Sunday, 7 August 2011

Dear Readers,
In law when offenders say have been found guilty of domestic violence, the defence will appeal to the judge for a lenient sentence based on two key mitigating factors.
The first being that the defendant is a person of positive good character, and that his " bad behaviour " was completely out of character. The second factor ( which often links into the first ) is that the defendant was provoked to such an extent, a reasonable person would have responded and reacted in the same way.
Provocation is often used to incite others to lose control. In the context of a bridge club it appears in the guise of a repeated verbal assaults, a particular nasty form of psychological bullying. Players who set out to provoke others are in my view cowardly, nasty, sadistic and mean. Since many are extremely practiced in this dark art using clever, devious and subtle ways of inciting others to " go overboard ", their malicious intent is cannot be denied.
Rattling, goading, needling, baiting and unnerving players is often a tactic to unsettle vulnerable opponents. This can be very effective is establishing that all important competitive edge. For instance if an unscrupulous player sees his next opponent as one who loathes and objects to psyches, then this is the perfect opportunity to stick one in on the first board they play. Whatever the outcome the rattled opponent will not stay calm and collected for the remaining boards. Moreover, there is every likelihood when he/she gets angry, a complaint will go in about his/her behaviour, compounding their distress and inability to think straight.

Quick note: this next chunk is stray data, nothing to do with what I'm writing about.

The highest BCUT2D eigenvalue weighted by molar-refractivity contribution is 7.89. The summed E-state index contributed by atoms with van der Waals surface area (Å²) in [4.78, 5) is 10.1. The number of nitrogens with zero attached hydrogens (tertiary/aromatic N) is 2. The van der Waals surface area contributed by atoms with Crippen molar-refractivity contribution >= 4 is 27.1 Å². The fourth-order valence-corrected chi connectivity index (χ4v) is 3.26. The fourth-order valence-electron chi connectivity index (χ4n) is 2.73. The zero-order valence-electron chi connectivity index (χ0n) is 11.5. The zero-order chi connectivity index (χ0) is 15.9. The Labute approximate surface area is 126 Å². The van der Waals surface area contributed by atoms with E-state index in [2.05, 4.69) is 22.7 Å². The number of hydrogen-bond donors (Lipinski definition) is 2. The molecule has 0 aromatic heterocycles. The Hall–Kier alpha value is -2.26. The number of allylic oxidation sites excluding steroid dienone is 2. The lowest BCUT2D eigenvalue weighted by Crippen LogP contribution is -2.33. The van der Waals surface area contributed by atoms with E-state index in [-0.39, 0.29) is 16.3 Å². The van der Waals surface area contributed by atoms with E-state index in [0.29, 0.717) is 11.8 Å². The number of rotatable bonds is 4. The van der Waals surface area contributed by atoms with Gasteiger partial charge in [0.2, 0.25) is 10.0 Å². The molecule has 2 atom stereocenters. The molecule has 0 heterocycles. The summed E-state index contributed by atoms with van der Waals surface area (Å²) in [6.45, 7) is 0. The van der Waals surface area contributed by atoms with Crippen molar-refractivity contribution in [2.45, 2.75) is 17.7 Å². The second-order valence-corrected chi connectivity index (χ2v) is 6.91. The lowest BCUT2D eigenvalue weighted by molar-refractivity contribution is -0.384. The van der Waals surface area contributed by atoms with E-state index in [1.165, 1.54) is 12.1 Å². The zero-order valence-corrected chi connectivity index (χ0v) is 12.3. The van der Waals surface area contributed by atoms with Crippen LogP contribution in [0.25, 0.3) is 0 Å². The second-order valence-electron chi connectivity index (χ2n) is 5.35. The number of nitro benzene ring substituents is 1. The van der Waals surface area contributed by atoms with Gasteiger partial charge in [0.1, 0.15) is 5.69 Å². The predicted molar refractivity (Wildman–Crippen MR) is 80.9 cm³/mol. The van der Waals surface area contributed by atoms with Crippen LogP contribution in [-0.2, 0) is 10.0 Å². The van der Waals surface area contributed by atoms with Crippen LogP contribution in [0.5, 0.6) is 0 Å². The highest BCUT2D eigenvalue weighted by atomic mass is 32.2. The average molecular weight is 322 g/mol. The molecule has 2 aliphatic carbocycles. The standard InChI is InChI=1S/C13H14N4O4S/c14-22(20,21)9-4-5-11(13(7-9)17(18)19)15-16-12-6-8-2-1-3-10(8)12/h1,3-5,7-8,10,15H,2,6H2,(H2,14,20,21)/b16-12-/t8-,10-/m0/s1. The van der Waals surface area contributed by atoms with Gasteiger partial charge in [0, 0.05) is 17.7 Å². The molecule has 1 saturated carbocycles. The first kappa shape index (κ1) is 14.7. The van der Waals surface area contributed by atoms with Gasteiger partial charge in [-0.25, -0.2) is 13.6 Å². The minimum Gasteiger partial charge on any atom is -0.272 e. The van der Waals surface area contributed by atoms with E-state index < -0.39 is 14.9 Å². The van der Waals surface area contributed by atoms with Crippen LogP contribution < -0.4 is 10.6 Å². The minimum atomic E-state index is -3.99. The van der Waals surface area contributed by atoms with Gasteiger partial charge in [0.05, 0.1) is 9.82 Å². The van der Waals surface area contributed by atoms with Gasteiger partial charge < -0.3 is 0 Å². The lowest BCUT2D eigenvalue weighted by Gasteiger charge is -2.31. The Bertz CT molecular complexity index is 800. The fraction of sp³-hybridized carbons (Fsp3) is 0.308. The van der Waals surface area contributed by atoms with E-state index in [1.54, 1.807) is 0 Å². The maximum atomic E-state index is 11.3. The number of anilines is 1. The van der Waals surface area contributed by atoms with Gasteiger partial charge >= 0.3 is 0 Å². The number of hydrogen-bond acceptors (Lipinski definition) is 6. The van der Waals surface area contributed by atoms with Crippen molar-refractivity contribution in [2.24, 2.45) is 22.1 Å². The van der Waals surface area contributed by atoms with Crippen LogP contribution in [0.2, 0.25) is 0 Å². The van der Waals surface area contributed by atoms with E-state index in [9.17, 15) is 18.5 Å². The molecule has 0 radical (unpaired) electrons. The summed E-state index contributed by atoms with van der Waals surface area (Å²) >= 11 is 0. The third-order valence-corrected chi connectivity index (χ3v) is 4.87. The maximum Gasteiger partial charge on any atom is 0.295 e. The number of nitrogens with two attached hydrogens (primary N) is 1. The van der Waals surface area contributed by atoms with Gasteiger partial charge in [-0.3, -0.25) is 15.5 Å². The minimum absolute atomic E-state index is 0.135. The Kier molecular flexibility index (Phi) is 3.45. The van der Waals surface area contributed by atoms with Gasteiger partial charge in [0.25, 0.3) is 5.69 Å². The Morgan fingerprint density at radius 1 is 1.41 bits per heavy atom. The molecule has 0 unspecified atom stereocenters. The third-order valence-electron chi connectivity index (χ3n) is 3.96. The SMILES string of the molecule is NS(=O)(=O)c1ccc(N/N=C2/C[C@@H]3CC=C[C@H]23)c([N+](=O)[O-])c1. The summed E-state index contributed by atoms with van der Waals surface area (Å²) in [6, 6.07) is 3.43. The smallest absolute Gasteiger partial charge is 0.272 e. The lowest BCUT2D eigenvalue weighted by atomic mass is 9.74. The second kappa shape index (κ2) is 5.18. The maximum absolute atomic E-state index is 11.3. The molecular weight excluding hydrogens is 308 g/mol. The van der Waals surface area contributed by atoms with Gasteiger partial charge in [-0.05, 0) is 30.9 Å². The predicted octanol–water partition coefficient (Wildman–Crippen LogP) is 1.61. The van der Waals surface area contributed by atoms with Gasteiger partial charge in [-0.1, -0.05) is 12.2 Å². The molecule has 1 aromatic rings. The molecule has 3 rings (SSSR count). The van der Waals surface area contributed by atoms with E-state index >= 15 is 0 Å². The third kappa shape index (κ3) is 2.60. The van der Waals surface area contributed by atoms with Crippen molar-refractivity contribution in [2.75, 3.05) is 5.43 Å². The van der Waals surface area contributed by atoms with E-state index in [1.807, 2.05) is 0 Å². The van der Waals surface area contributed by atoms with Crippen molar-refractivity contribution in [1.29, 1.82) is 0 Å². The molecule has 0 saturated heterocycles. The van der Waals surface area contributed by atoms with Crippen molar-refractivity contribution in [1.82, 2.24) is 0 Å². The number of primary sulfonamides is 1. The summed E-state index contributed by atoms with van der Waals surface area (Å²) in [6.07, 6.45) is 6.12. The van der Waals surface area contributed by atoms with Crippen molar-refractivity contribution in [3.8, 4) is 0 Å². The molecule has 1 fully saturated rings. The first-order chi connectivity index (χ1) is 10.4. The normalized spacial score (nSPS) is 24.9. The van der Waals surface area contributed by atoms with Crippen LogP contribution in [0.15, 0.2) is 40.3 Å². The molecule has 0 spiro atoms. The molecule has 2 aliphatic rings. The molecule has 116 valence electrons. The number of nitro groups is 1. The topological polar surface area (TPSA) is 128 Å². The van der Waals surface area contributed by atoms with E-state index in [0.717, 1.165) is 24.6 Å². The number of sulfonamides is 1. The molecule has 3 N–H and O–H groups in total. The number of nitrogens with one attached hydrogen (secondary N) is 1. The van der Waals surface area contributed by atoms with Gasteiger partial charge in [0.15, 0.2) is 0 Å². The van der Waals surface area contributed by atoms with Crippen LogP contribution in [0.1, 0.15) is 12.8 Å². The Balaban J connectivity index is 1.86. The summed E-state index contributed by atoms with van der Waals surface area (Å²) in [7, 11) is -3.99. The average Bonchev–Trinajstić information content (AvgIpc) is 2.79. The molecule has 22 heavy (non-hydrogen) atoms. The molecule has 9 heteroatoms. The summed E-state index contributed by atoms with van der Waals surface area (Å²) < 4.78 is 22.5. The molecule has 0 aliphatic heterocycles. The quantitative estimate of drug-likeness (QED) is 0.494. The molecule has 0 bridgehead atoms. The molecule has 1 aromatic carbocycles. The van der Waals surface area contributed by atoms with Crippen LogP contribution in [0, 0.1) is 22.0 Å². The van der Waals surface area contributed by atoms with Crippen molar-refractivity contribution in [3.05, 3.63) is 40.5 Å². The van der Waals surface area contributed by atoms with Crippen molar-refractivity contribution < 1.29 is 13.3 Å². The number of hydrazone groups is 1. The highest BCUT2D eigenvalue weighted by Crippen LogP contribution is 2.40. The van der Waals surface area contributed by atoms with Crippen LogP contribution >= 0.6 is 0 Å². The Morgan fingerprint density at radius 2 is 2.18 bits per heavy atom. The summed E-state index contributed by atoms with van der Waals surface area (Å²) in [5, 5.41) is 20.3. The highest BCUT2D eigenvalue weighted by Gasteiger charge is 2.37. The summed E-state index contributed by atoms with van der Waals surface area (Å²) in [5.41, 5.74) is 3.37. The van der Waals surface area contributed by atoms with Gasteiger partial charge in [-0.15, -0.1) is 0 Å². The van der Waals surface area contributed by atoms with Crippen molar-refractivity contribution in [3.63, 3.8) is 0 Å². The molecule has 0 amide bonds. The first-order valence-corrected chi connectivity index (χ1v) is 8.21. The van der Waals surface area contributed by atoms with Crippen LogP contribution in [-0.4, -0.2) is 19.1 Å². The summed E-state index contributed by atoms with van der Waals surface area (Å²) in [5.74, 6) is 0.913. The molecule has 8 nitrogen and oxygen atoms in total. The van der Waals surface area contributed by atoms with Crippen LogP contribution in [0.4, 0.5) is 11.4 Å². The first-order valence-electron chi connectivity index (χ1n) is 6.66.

When committees hear complaints about explosive outbursts, those charged with disciplinary breaches will often claim they were provoked. Yet I ask myself, how many of their claims are fully investigated and taken into account as mitigating factors ? Are those responsible for the provocation ever brought before the committee to face disciplinary charges ? I think not !
Players who indulge in clever, devious and subtle provocation are all to often allowed to get away with it. They rarely get into trouble, and if questioned deny all responsibility. Proving malicious intent is difficult. As a result the full force of zero tolerance sanctions are directed at those who responded badly to provocation, .......but never at the perpetrators. Such injustice.
Kahlil Gibran , a great poet, philosopher and prophet , made some very profound and revealing observations about human behaviour, which all of us should to take on board :
- " The guilty is oftentimes the victim of the injured "
- " And still more often the condemned (man) is the burden bearer for the guiltless and unblamed "
Indeed, what he is alluding to is the notion that the wrongdoer is in reality the victim of crimes committed by those who claim that an injustice has been done against them. If for instance a bridge player violently reacts to yet further cheating or slow play tactics by opponents , is he not the victim of two far greater crimes ? Has he not become the burden bearer for those who, in the minds of misguided onlookers, appear guiltless and unblamed ?
Therefore, it is my contention that many who fall foul of zero tolerance policies are victims of crimes committed against them. Victims of provocation. Victims of psychological bullying. And although two wrongs don't make a right, some tolerance and understanding needs to be applied when acknowledging the mitigating circumstances surrounding their alleged misconduct. However, what is far more important is that zero tolerance policies should target those who are the root cause of unpleasant incidents at the table.....players who, by inciting others to sin, commit a far greater one.
Yours fighting for justice, Rebecca

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